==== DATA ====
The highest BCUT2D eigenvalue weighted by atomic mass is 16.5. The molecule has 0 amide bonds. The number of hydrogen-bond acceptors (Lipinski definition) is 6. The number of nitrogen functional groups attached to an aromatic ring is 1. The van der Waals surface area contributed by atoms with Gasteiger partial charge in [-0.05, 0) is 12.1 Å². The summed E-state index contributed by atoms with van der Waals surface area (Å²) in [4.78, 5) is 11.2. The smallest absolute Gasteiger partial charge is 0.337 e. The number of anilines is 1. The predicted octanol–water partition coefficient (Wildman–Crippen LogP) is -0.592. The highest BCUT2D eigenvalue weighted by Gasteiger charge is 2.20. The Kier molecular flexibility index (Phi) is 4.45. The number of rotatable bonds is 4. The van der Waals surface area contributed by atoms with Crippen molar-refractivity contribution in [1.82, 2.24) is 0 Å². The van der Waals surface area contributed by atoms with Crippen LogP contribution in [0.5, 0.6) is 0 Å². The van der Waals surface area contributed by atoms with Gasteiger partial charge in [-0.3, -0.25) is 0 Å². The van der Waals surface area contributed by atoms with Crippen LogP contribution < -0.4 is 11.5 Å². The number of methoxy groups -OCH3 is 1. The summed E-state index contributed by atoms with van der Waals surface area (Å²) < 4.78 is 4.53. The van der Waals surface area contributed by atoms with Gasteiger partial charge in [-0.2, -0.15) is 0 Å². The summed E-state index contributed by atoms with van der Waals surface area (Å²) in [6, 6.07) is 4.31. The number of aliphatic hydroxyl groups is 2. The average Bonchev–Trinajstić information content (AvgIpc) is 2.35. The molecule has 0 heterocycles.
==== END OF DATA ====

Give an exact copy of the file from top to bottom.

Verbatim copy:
The highest BCUT2D eigenvalue weighted by atomic mass is 16.5. The molecule has 0 amide bonds. The number of hydrogen-bond acceptors (Lipinski definition) is 6. The number of nitrogen functional groups attached to an aromatic ring is 1. The van der Waals surface area contributed by atoms with Gasteiger partial charge in [-0.05, 0) is 12.1 Å². The summed E-state index contributed by atoms with van der Waals surface area (Å²) in [4.78, 5) is 11.2. The smallest absolute Gasteiger partial charge is 0.337 e. The number of anilines is 1. The predicted octanol–water partition coefficient (Wildman–Crippen LogP) is -0.592. The highest BCUT2D eigenvalue weighted by Gasteiger charge is 2.20. The Kier molecular flexibility index (Phi) is 4.45. The number of rotatable bonds is 4. The van der Waals surface area contributed by atoms with Crippen molar-refractivity contribution in [1.82, 2.24) is 0 Å². The van der Waals surface area contributed by atoms with Crippen LogP contribution in [0.5, 0.6) is 0 Å². The van der Waals surface area contributed by atoms with Gasteiger partial charge in [-0.3, -0.25) is 0 Å². The van der Waals surface area contributed by atoms with Crippen LogP contribution < -0.4 is 11.5 Å². The number of methoxy groups -OCH3 is 1. The summed E-state index contributed by atoms with van der Waals surface area (Å²) < 4.78 is 4.53. The van der Waals surface area contributed by atoms with Gasteiger partial charge in [-0.2, -0.15) is 0 Å². The summed E-state index contributed by atoms with van der Waals surface area (Å²) in [6, 6.07) is 4.31. The number of aliphatic hydroxyl groups is 2. The average Bonchev–Trinajstić information content (AvgIpc) is 2.35. The molecule has 0 heterocycles.